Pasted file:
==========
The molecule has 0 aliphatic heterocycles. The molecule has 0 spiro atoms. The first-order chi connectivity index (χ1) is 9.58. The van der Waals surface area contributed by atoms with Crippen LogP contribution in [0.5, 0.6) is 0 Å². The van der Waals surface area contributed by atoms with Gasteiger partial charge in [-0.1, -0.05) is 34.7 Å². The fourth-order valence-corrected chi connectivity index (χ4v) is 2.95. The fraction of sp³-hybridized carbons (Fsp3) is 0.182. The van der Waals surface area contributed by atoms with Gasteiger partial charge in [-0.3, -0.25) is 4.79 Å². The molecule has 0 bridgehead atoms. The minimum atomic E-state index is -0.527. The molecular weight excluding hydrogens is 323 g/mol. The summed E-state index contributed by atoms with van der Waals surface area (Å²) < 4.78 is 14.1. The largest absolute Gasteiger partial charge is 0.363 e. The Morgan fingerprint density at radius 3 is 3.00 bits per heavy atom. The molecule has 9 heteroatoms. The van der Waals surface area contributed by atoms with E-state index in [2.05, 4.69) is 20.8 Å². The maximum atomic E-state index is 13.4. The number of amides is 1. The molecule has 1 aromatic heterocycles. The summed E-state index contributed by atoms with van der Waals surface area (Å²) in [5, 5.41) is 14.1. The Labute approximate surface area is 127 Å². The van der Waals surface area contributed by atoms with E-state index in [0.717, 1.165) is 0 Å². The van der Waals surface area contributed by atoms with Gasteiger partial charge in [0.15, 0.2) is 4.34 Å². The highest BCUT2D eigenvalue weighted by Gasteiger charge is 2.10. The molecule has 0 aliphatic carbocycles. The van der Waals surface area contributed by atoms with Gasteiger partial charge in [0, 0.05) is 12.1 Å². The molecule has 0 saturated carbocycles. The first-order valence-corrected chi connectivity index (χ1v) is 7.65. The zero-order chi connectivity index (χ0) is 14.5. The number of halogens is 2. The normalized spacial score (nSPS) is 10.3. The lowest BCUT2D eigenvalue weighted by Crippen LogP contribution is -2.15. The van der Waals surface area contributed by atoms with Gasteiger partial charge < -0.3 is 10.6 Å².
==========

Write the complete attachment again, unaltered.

The molecule has 0 aliphatic heterocycles. The molecule has 0 spiro atoms. The first-order chi connectivity index (χ1) is 9.58. The van der Waals surface area contributed by atoms with Crippen LogP contribution in [0.5, 0.6) is 0 Å². The van der Waals surface area contributed by atoms with Gasteiger partial charge in [-0.1, -0.05) is 34.7 Å². The fourth-order valence-corrected chi connectivity index (χ4v) is 2.95. The fraction of sp³-hybridized carbons (Fsp3) is 0.182. The van der Waals surface area contributed by atoms with Gasteiger partial charge in [-0.3, -0.25) is 4.79 Å². The molecule has 0 bridgehead atoms. The minimum atomic E-state index is -0.527. The molecular weight excluding hydrogens is 323 g/mol. The summed E-state index contributed by atoms with van der Waals surface area (Å²) < 4.78 is 14.1. The largest absolute Gasteiger partial charge is 0.363 e. The Morgan fingerprint density at radius 3 is 3.00 bits per heavy atom. The molecule has 9 heteroatoms. The van der Waals surface area contributed by atoms with E-state index in [2.05, 4.69) is 20.8 Å². The maximum atomic E-state index is 13.4. The number of amides is 1. The molecule has 1 aromatic heterocycles. The summed E-state index contributed by atoms with van der Waals surface area (Å²) in [5, 5.41) is 14.1. The Labute approximate surface area is 127 Å². The van der Waals surface area contributed by atoms with E-state index in [0.717, 1.165) is 0 Å². The van der Waals surface area contributed by atoms with Gasteiger partial charge in [0.15, 0.2) is 4.34 Å². The highest BCUT2D eigenvalue weighted by Gasteiger charge is 2.10. The molecule has 0 aliphatic carbocycles. The van der Waals surface area contributed by atoms with Gasteiger partial charge in [0, 0.05) is 12.1 Å². The molecule has 0 saturated carbocycles. The first-order valence-corrected chi connectivity index (χ1v) is 7.65. The zero-order chi connectivity index (χ0) is 14.5. The number of halogens is 2. The normalized spacial score (nSPS) is 10.3. The lowest BCUT2D eigenvalue weighted by Crippen LogP contribution is -2.15. The van der Waals surface area contributed by atoms with Gasteiger partial charge < -0.3 is 10.6 Å².